An alarming picture has been painted by the official report into the project to build two new ferries for CalMac, including the one for the Tarbert-Uig-Lochmaddy services.

The report to the Scottish Government says there have been a number of issues that have been the root cause of the long delays to the project. These include:

  • lack of project management, particularly critical on 801/02 which are complex ships where no one person has understood and controlled the overall programme
  • an absence of project planning and control systems has resulted in a lack of integrated working, out-of-sequence activities and no useful management information
  • Engineering processes and controls are weak. Specifications from the customer were not fully understood before design work was carried out resulting in an incomplete design and causing significant rework.

As a result of the long delays, the vessels have suffered damage. 

“Vessel 801 has been in the water for two years and the underwater condition has not been established. However, a drydocking has been planned early in the programme. Internally, the care and protection has been poor resulting in equipment damage.

“Vessel 802 has been on the berth for over two years and the paint protection has degraded in this time both on external surfaces and internally due to rainwater ingress into areas of the ship.

“As a result of the immature design and out of sequence working there has been a significant number of defects raised by the customer which have all been reviewed and where required included in the cost and programme. These include a major departure from the specification, the widespread use of axilock couplings, which together with other work, has driven the decision to remove most of the pipework within the engine room.”

The costs for delivery of the vessels are likely to total £110m and they won’t be available until late 2021 and mid-to-late 2022 at the earliest.

“As part of the programme, a remediation package of work has been identified which includes not only the clean-up and defect clearance on the vessels but also plans to improve key areas of the organisation in engineering, project management and planning and controls. Also, improvement of processes in a number of areas is planned, particularly around planning and project controls.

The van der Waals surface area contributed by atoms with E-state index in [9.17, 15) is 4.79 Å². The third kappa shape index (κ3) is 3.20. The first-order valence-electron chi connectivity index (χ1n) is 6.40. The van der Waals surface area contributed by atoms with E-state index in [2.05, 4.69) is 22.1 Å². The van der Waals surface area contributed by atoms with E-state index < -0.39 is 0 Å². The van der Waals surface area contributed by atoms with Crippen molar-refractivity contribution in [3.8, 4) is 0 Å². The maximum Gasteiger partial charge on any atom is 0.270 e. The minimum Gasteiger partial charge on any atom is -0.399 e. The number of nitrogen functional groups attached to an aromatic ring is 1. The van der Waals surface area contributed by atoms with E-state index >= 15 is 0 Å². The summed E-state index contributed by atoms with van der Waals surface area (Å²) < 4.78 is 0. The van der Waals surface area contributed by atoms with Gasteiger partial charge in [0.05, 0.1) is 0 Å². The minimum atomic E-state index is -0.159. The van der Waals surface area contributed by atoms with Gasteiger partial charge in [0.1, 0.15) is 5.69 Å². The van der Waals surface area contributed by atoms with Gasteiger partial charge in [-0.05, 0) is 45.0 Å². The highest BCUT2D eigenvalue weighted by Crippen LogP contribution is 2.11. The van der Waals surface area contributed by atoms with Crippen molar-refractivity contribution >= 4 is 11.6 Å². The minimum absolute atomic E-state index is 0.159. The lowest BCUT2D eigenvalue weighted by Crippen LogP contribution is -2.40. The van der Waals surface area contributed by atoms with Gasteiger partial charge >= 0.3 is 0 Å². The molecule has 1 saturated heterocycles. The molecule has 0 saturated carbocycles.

“On completion of the remediation phase, circa seven months, a review of the programme, costs and risks will be undertaken to better refine cost and delivery forecasts.

"In summary, the work has shown that the vessels can be delivered within the time and cost shown above but is not without significant challenges to improve the organisation and its processes in order to ensure the issues around rework and control do not occur. In particular the challenges are:

  •  The re-energising of a demoralised workforce and the improvement of productivity.
  •  The ability to attract the right talent to achieve the resource profiles with sufficiently competent people.
  •  The ability to put in place and operate the new processes required
  •  The impact of future as yet unidentified rework to the project
  •  The control and management of the design subcontractor

During this review phase it has been very difficult to identify management information to use as a baseline for determining the project status. The business does not operate an Enterprise Resource Planning (ERP) system or a document management system and therefore what information exists is fragmented and sits in isolation, the report says.

The basic design, i.e. the development of the vessels structural drawings and system design has still not achieved completion and approval by Customer, Lloyds and/or MCA except in a small number of areas. This is several years behind schedule and has been a key cause of rework on the vessels.

The status of the detailed design, i.e. the spacial layout of systems and equipment in the 3D model and issuing of information to production, has been difficult to establish. This is because the detailed design has been subcontracted to Vera Navis based in Portugal and there was limited management control established to manage this key contractor. Quantifying the work left to complete has been difficult.

There is no single source of information to define the status of the bill of material. It remains uncertain as to whether all equipment has been purchased, particularly where change has occurred. In particular, the estimate of total pipe quantities is uncertain and this is a key component for determining the programme timescales.

As a consequence of inadequate planning and a lack of production information work has been undertaken out of sequence in a number of areas particularly where insulation, ceilings and cladding have been installed. This gives the appearance of good progress but in reality this will be substantially deconstructed in order for other work to progress, particularly where hotwork is required.